I had gone to see Zootopia with my kids. B/B+. Pretty cute, but not Disney’s best. It’s mildly funny, in usual kid picture way – some jokes for the kids (a sloth caught speeding), some meant to be lobbed over their heads at the parents (Breaking Bad references). My kids loved it, but for God’s sake, despite hearing all relevant aesthetic arguments they still love Garfield the Movie, so no one should ever take their opinion as any reflection of a movie’s merit.
HOWEVER. I am here neither to sing its praises nor bemoan its shortcomings qua entertainment. I am here to write of its morality. It means to be taken very seriously as a message to the audience of the evils institutional racism. Not as self-serious as Crash, but maybe only a few frames shy.
Briefly, in the city of Zootopia, all animals have shed their species’ genetic destiny to become the animal they wish to be. We follow bunny protagonist, Judy Hopps, as she defies expectations that she farm. She becomes the first bunny cop. Both explicitly and implicitly, though, the characters clearly have not shed their beliefs that anatomy is destiny – exhibiting their damaging prejudices against other species and groups of species (e.g., foxes are seen as sly, prey distrust predators).
It’s a much more clever and subtle message movie than Crash, actually. (Not that that’s difficult. And not that any movie, even children’s movies, need be a message movie.) It has a very nuanced understanding of the ways bias keeps an animal down in the world. The species do not, with one glaring exception which will be discussed below, strictly correspond to any one human ethnic group or race. There are, though, moments, experienced by the animals that recall human biases – one animal is complimented for being “articulate.”
Enter the arctic shrews. In this insightful movie about racism and bias, the filmmakers suddenly saw fit to pull out EVERY SINGLE ITALIAN-AMERICAN STEREOTYPE POSSIBLE. And unlike any other species in the movie that I can recall, these are the only species that are correlated to a specific ethnic group. Not played for any understanding whatsoever of course. Just for laffs!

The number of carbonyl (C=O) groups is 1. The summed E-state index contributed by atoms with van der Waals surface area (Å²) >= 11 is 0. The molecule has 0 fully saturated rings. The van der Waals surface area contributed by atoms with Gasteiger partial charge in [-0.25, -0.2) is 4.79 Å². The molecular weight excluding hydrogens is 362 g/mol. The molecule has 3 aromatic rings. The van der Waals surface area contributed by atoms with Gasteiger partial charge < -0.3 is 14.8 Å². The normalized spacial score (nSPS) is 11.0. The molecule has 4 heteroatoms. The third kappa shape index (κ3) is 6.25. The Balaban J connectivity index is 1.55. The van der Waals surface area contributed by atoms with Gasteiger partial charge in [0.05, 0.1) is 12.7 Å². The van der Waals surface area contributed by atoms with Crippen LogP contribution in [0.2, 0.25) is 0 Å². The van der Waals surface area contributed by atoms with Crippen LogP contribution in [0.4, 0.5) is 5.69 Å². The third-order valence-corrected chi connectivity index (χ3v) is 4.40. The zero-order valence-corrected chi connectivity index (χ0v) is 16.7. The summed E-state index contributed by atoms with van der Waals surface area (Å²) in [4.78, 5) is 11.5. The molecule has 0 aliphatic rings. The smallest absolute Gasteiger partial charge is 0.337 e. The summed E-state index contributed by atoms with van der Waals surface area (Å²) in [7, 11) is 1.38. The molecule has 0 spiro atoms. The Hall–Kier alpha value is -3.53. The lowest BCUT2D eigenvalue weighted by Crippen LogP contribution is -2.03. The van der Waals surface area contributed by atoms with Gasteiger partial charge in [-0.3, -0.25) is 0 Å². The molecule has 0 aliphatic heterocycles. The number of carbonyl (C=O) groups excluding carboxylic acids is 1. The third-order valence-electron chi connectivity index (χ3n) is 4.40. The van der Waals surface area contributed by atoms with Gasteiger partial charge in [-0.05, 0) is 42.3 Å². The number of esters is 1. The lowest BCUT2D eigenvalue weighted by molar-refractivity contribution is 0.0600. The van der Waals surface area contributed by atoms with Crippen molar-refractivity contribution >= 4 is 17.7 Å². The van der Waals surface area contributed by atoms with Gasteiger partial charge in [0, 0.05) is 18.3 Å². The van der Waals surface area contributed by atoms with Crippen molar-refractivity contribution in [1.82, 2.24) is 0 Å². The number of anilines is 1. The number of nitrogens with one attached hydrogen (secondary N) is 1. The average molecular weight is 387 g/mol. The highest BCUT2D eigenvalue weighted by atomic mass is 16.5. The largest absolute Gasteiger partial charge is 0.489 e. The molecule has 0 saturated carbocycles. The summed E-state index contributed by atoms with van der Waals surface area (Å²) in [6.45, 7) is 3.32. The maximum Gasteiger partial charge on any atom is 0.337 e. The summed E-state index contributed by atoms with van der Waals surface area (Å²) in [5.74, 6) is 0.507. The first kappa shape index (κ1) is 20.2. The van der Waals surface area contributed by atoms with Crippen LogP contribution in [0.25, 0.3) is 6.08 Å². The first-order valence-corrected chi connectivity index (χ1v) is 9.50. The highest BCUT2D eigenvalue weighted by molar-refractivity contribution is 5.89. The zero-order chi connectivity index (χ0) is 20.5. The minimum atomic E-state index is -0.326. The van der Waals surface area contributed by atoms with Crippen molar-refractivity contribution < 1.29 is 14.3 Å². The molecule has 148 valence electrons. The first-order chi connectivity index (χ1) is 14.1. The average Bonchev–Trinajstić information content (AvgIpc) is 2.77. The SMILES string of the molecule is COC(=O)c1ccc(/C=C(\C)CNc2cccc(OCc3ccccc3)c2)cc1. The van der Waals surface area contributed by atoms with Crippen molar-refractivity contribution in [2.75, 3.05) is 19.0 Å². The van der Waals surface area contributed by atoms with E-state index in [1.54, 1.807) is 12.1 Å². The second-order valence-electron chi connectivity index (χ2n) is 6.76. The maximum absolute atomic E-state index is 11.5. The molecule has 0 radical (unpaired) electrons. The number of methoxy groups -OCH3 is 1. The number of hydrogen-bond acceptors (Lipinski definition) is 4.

Big hair with tons of product? Check. Murderous mafia criminality? Check. Over-sentimentality about family? Check. Charming moral ambiguity? Check. Criminal but doting father and willfully oblivious daughter? Check. Rat pack (ha) music? Check. Penchant for cannoli? Check. Not heavily burdened with intellect? Check. A boss with subordinates bound by loyalty ahead of any other virtue? Check.
Mr. Big, you see, is supposed to be Don Corleone. Which is funny, or something. You know, for kids!
I felt bad and somewhat guilty, leaving the movie theater. My kids are half-Jewish, half-Italian. (I contribute the Jewish.) My oldest is aware of the Holocaust in general terms, and has been teased with a few anti-Semitic comments. He overheard my husband and I talking to each other about how off-putting we found those scenes. Until that moment, as far as I know, he had never known that his half-Italian-ness was something anyone would mock.
His slump down and glance away from us is something that all the careful parental talks afterward can never erase from my heart. Thank you for raising awareness, Zootopia.